As international trade continues to grow as a key driver of global GDP growth, so too does the need for financing. Trade finance is a type of funding that helps businesses cover the costs associated with shipping and trading goods internationally. While large businesses and trading companies have typically had no problem securing financing for their trade activities, small and medium-sized businesses (SMBs) have often been left out in the cold.
This is where alternative finance providers have come in to fill the void. These data-driven fintech firms are agile and able to provide financing to SMBs that traditional lenders may not be able to service. And because these newer players have been successful in originating high volumes of creditworthy receivables, they are now an attractive investment opportunity for institutional investors.
So if you’re an SMB in need of trade financing, don’t despair – there are plenty of options available to you. And if you’re an investor looking to get involved in the space, trade finance receivables are definitely worth considering.
The Return Of The Trade Receivable
In recent years, there has been increasing interest in trade finance receivables as an asset class. This is because they offer yields significantly above Libor, as well as short duration and consistent returns. Additionally, exposure to multiple underlying commodities, finished goods and geographies lends strength to this asset class through diversification.
As a result of all these qualities, the number of trade finance-focused funds globally has grown in the past decade. These funds have opened the trade finance asset class — long considered accessible only by banks and large qualified institutional investors — to all private credit investors.
If you’re looking for an investment with low risk and the potential for high returns, trade finance receivables are definitely worth considering.
As the global economy begins to recover from the Covid-19 pandemic, trade finance will play a crucial role in ensuring that trade continues to flow smoothly. According to a paper published by the International Chamber of Commerce, it is estimated that $1.9 trillion to $5 trillion in trade credit will be required in order to return global trade levels to their pre-pandemic levels by 2021.
Of this total, it is believed that $0.8 trillion to $1.9 trillion will come from bank-intermediated financing options such as letters of credit and guarantees. This leaves a funding gap of $1.1 trillion to $3.1 trillion which will likely be filled by alternative finance lenders. As a result, we can expect to see a rise in trade finance receivables in the coming months and years.
For many investors, the idea of investing in global trade can be a daunting one. There is a lot of information to process and it can be difficult to know where to start. However, there are now specialized investment vehicles available which provide expertise and transaction portfolios for those interested in this area. So whether you’re a seasoned investor or just dipping your toe into the world of trade finance, there are options out there for you.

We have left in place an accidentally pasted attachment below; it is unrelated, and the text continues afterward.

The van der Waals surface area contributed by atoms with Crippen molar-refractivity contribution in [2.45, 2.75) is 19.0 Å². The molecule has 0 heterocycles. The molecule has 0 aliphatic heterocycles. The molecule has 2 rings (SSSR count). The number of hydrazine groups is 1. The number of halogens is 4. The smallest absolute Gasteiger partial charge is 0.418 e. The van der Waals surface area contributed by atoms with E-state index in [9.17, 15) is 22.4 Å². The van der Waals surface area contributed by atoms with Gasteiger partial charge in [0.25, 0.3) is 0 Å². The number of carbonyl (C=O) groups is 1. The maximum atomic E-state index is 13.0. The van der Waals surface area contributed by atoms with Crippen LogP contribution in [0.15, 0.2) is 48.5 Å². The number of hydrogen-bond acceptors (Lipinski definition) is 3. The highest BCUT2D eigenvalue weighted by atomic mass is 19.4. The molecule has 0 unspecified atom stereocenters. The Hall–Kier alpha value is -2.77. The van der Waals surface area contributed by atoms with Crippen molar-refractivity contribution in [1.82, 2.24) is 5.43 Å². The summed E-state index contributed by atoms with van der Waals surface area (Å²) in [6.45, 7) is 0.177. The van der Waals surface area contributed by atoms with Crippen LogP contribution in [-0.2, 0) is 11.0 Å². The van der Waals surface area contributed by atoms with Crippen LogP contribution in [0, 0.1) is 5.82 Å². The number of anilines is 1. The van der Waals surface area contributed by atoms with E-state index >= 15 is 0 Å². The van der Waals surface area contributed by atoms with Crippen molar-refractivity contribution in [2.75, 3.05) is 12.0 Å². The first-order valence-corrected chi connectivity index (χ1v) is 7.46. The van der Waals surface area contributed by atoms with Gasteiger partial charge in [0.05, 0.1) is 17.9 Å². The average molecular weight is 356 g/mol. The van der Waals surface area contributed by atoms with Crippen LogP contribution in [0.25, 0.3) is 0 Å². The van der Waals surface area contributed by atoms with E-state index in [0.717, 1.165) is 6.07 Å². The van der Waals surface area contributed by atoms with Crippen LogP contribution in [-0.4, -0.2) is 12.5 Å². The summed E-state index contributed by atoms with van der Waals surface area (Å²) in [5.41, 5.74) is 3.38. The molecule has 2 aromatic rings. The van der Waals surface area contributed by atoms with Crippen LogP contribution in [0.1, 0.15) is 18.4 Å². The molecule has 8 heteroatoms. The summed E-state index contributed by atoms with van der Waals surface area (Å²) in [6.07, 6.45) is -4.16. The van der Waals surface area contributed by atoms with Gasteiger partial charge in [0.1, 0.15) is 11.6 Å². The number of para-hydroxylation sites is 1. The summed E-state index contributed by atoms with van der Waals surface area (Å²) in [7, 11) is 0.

Analyzing Trade Finance Investments
When conducting due diligence on any investment opportunity, it’s important to understand the key risk factors involved. With trade finance assets, there are three main factors to consider:
1. The asset itself – What type of trade asset is it (pre- or post-shipment, for example), and what credit enhancements are in place? Are there any foreign exchange risks to take into account?
2. The structure – How is the entity where the trade asset is held structured? What are the liquidity terms and first-loss protections?
3. The firm – What is the experience of the originator, and what risk and credit management frameworks are in place? What is their track record like?
By taking these factors into account, you can get a better understanding of the overall risk involved in the investment. For example, if you were to invest in a portfolio of trade assets focused on China receivables from one exporter, selling one type of product (luxury goods) to one buyer overseas (a luxury retailer in the U.S.), the security may have performed poorly during the early days of the coronavirus outbreak in Q1 2020 given disruptions in the supply chain and underlying health of the one exporter and one buyer. Hence, diversification within trade assets is important.
A Rising Asset Class
The global financial crisis of 2007-08 left many banks reluctant to enter the trade finance space. However, with the outbreak of Covid-19, the demand for credit has grown once again. Traditional investments, such as U.S. Treasury securities and government and prime money market funds, have seen falling yields in recent years. This has created a surplus of liquidity and an increased need for portfolio diversification among investors. Trade receivables offer short-term returns, competitive yields and low correlation to more commonplace investments and the market. As such, they are well-positioned to meet investor needs and continue to grow in popularity as an asset class.